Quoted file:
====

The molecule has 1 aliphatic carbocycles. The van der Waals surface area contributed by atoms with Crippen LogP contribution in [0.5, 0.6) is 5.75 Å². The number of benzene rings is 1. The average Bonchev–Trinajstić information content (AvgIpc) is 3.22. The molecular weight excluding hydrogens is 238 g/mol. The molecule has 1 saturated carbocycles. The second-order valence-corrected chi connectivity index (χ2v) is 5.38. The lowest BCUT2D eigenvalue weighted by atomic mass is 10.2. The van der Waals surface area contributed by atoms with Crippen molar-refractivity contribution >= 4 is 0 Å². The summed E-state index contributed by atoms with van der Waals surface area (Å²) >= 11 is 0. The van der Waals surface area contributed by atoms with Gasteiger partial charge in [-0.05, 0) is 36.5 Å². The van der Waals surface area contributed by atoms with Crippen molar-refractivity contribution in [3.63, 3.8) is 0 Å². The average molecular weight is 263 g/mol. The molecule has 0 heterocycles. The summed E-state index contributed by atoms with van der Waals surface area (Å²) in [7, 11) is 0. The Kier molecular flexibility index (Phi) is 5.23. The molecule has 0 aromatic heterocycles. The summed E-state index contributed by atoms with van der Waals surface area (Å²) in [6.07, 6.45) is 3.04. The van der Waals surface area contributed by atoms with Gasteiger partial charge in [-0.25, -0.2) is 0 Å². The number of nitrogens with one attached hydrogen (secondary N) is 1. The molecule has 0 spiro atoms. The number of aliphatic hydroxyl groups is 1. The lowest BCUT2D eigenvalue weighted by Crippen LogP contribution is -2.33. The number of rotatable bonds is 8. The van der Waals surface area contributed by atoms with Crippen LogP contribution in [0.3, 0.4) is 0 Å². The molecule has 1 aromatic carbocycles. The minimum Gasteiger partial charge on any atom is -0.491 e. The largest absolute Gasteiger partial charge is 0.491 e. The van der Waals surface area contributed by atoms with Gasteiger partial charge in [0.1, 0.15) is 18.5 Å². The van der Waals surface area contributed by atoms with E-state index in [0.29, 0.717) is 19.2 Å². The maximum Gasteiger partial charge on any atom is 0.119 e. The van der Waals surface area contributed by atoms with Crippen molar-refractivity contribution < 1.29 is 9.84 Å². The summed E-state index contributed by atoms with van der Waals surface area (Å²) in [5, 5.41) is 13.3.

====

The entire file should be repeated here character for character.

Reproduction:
The molecule has 1 aliphatic carbocycles. The van der Waals surface area contributed by atoms with Crippen LogP contribution in [0.5, 0.6) is 5.75 Å². The number of benzene rings is 1. The average Bonchev–Trinajstić information content (AvgIpc) is 3.22. The molecular weight excluding hydrogens is 238 g/mol. The molecule has 1 saturated carbocycles. The second-order valence-corrected chi connectivity index (χ2v) is 5.38. The lowest BCUT2D eigenvalue weighted by atomic mass is 10.2. The van der Waals surface area contributed by atoms with Crippen molar-refractivity contribution >= 4 is 0 Å². The summed E-state index contributed by atoms with van der Waals surface area (Å²) >= 11 is 0. The van der Waals surface area contributed by atoms with Gasteiger partial charge in [-0.05, 0) is 36.5 Å². The van der Waals surface area contributed by atoms with Crippen molar-refractivity contribution in [3.63, 3.8) is 0 Å². The average molecular weight is 263 g/mol. The molecule has 0 heterocycles. The summed E-state index contributed by atoms with van der Waals surface area (Å²) in [7, 11) is 0. The Kier molecular flexibility index (Phi) is 5.23. The molecule has 0 aromatic heterocycles. The summed E-state index contributed by atoms with van der Waals surface area (Å²) in [6.07, 6.45) is 3.04. The van der Waals surface area contributed by atoms with Gasteiger partial charge in [-0.25, -0.2) is 0 Å². The number of nitrogens with one attached hydrogen (secondary N) is 1. The molecule has 0 spiro atoms. The number of aliphatic hydroxyl groups is 1. The lowest BCUT2D eigenvalue weighted by Crippen LogP contribution is -2.33. The number of rotatable bonds is 8. The van der Waals surface area contributed by atoms with Crippen LogP contribution in [0.3, 0.4) is 0 Å². The molecule has 1 aromatic carbocycles. The minimum Gasteiger partial charge on any atom is -0.491 e. The largest absolute Gasteiger partial charge is 0.491 e. The van der Waals surface area contributed by atoms with Gasteiger partial charge in [0.1, 0.15) is 18.5 Å². The van der Waals surface area contributed by atoms with E-state index in [0.29, 0.717) is 19.2 Å². The maximum Gasteiger partial charge on any atom is 0.119 e. The van der Waals surface area contributed by atoms with Crippen molar-refractivity contribution < 1.29 is 9.84 Å². The summed E-state index contributed by atoms with van der Waals surface area (Å²) in [5, 5.41) is 13.3.